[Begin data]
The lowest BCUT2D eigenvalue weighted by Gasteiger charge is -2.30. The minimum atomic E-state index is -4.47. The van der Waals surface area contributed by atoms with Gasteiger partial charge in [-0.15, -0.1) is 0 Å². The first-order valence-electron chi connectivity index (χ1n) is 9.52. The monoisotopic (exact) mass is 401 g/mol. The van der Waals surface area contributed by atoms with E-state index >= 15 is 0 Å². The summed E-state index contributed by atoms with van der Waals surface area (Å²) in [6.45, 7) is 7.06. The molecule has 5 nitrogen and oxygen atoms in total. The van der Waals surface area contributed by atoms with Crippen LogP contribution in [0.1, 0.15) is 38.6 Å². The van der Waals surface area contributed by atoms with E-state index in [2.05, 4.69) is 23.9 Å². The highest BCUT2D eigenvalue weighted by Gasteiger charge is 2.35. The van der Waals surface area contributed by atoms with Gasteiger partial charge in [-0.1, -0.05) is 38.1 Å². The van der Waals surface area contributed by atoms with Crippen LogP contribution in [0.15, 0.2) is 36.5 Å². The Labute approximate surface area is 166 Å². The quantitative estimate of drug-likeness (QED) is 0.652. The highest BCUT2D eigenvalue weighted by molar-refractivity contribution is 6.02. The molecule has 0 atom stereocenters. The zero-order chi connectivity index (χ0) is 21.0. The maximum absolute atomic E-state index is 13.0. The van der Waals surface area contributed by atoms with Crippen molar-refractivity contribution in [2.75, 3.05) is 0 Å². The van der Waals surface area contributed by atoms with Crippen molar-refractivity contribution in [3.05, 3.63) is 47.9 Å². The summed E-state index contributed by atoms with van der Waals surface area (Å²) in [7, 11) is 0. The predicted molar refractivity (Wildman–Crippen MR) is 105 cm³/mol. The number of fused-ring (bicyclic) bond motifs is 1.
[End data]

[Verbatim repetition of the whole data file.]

The lowest BCUT2D eigenvalue weighted by Gasteiger charge is -2.30. The minimum atomic E-state index is -4.47. The van der Waals surface area contributed by atoms with Gasteiger partial charge in [-0.15, -0.1) is 0 Å². The first-order valence-electron chi connectivity index (χ1n) is 9.52. The monoisotopic (exact) mass is 401 g/mol. The van der Waals surface area contributed by atoms with E-state index >= 15 is 0 Å². The summed E-state index contributed by atoms with van der Waals surface area (Å²) in [6.45, 7) is 7.06. The molecule has 5 nitrogen and oxygen atoms in total. The van der Waals surface area contributed by atoms with Crippen LogP contribution in [0.1, 0.15) is 38.6 Å². The van der Waals surface area contributed by atoms with E-state index in [2.05, 4.69) is 23.9 Å². The highest BCUT2D eigenvalue weighted by Gasteiger charge is 2.35. The van der Waals surface area contributed by atoms with Gasteiger partial charge in [-0.1, -0.05) is 38.1 Å². The van der Waals surface area contributed by atoms with Crippen LogP contribution in [0.15, 0.2) is 36.5 Å². The Labute approximate surface area is 166 Å². The quantitative estimate of drug-likeness (QED) is 0.652. The highest BCUT2D eigenvalue weighted by molar-refractivity contribution is 6.02. The molecule has 0 atom stereocenters. The zero-order chi connectivity index (χ0) is 21.0. The maximum absolute atomic E-state index is 13.0. The van der Waals surface area contributed by atoms with Crippen molar-refractivity contribution in [2.75, 3.05) is 0 Å². The van der Waals surface area contributed by atoms with Crippen molar-refractivity contribution in [3.05, 3.63) is 47.9 Å². The summed E-state index contributed by atoms with van der Waals surface area (Å²) in [7, 11) is 0. The predicted molar refractivity (Wildman–Crippen MR) is 105 cm³/mol. The number of fused-ring (bicyclic) bond motifs is 1.